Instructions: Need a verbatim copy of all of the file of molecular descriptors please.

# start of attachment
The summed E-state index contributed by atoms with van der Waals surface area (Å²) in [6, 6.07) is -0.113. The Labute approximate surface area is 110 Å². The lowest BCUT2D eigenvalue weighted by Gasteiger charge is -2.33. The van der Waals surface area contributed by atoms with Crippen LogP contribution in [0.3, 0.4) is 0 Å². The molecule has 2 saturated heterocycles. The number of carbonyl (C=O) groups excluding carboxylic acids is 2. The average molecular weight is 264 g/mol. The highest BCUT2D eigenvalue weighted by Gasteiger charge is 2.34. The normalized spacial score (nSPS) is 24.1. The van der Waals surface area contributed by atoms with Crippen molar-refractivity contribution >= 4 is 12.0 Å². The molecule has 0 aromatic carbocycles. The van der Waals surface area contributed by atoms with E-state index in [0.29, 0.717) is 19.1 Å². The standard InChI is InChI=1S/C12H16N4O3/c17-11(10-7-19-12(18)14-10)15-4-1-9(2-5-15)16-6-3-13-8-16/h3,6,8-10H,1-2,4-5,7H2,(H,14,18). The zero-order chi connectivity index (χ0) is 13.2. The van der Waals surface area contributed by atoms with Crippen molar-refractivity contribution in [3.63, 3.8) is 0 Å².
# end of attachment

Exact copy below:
The summed E-state index contributed by atoms with van der Waals surface area (Å²) in [6, 6.07) is -0.113. The Labute approximate surface area is 110 Å². The lowest BCUT2D eigenvalue weighted by Gasteiger charge is -2.33. The van der Waals surface area contributed by atoms with Crippen LogP contribution in [0.3, 0.4) is 0 Å². The molecule has 2 saturated heterocycles. The number of carbonyl (C=O) groups excluding carboxylic acids is 2. The average molecular weight is 264 g/mol. The highest BCUT2D eigenvalue weighted by Gasteiger charge is 2.34. The normalized spacial score (nSPS) is 24.1. The van der Waals surface area contributed by atoms with Crippen molar-refractivity contribution >= 4 is 12.0 Å². The molecule has 0 aromatic carbocycles. The van der Waals surface area contributed by atoms with E-state index in [0.29, 0.717) is 19.1 Å². The standard InChI is InChI=1S/C12H16N4O3/c17-11(10-7-19-12(18)14-10)15-4-1-9(2-5-15)16-6-3-13-8-16/h3,6,8-10H,1-2,4-5,7H2,(H,14,18). The zero-order chi connectivity index (χ0) is 13.2. The van der Waals surface area contributed by atoms with Crippen molar-refractivity contribution in [3.63, 3.8) is 0 Å².